USS Gerald R. Ford (CVN 78) is the first-in-class of the Navy’s newest generation of Ford-class aircraft carriers. It’s been nearly 40 years since the Navy has commissioned a new generation of aircraft carriers. With change comes history that has to be made. Ford has done just that.
With new technologies and advancements in multiple different systems compared to legacy class carriers, Ford is ahead of its time leaving the history in the past and paving its own future.
The keel of the Ford was laid on Nov. 14, 2009. Laying the keel is the formal recognition of the start of a ship’s construction. The ceremony was attended by Huntington Ingalls Industries Newport News Shipbuilders and members of the United States Navy. In earlier times, keel laying was when the first placement of the central timber took place, but as steel ships replaced wooden ones, the central timber gave way to a steel beam.
Christening is a ceremonial ship launching where the vessel is transferred to the water. On Nov. 9, 2013, the Ford was christened by Susan Ford-Bales, the daughter of Gerald R. Ford.
“For the United States of America, I christen thee Gerald R. Ford,” Ford-Bales said, ending the ship’s final moments ashore. A traditional shattering of a champagne bottle across the ship’s bow christened the ship.
USS Gerald R. Ford was commissioned July 22, 2017, by President Donald J. Trump. The commissioning ceremony marks the entry of a ship into active naval service. This was the day Ford took her place in the fleet alongside the other ships.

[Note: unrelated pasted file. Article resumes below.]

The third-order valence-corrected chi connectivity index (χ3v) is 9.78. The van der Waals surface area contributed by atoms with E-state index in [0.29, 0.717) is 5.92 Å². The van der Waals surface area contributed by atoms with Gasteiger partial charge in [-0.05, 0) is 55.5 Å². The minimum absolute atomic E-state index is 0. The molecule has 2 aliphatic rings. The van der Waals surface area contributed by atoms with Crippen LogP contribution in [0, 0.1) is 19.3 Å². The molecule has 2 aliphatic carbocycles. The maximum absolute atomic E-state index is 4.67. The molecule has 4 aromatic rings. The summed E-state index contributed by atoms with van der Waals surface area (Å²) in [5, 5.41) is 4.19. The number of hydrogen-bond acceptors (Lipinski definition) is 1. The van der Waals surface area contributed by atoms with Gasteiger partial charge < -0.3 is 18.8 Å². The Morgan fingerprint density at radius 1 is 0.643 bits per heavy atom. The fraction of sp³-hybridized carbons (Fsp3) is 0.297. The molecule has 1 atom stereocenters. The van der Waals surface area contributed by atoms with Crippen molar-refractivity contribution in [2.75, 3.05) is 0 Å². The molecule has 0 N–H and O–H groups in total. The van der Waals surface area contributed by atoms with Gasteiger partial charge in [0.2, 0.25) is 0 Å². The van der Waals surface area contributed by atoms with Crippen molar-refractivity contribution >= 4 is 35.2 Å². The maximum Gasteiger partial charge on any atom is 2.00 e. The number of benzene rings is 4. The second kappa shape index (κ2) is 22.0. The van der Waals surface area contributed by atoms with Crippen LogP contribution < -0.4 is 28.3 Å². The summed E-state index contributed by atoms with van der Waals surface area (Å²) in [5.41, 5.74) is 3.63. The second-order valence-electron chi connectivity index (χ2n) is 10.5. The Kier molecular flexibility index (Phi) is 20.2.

The first trap or fixed wing aircraft landing was July 28, 2017, when an F/A-18F Super Hornet assigned to Air Test and Evaluation Squadron (VX) 23, piloted by Lt. Cmdr. Jamie “Coach” Struck, performed an arrested landing aboard Ford.
Ford entered an 18-month Post-Delivery Test and Trials period in late October 2019. The test and trials period are designed to stress critical combat systems and to exercise the flight deck, with the goal of ensuring the ship’s overall deployment readiness.
During this time the Ford performed exceptionally well, and conducted a series of 11 Independent Steaming Events that were interlaced with shore-based Maintenance Windows of Opportunity. Over the 18-month testing time, the Ford exercised installed systems, conducted crew training, and completed construction and activation of select shipboard systems.
Over the course of four months in 2021, Ford withstood the impact of three 40,000-pound underwater blasts, also known as Full Ship Shock Trials. Shock trials are a testing period that proves the validation of the ship’s ability to sustain operations in a simulated combat environment using live ordinance. The tests demonstrated that the ship will be able to withstand formidable shocks and continue to operate under extreme conditions.
Ford finished its Flight Deck Certification and Carrier Air Traffic Control Center Certification on March 29, 2022. Once out at sea, F/A-18E/F Super Hornets, E-2 Hawkeyes, MH-60R Seahawks, E/A-18G Growlers and MH-60S Knighthawks assigned to Carrier Air Wing (CVW) 8 conducted operations to prove the ship’s and crew’s capabilities. Ford’s flight deck certification and carrier qualifications are part of the basic tailored training phase prior to the ship’s first deployment.
The Ford is currently doing workups, which are a series of underway periods conducting training, running drills, conducting flight operations, and completing certifications in preparation for its first deployment and the U.S. Navy’s first Ford-class full deployment. The Ford and its crew has gained a huge amount of experience and training since it was built and are going to be thriving during the upcoming deployments.
Written by Petty Officer 3rd Class Alexander Timewell, USS Gerald R. Ford Public Affairs.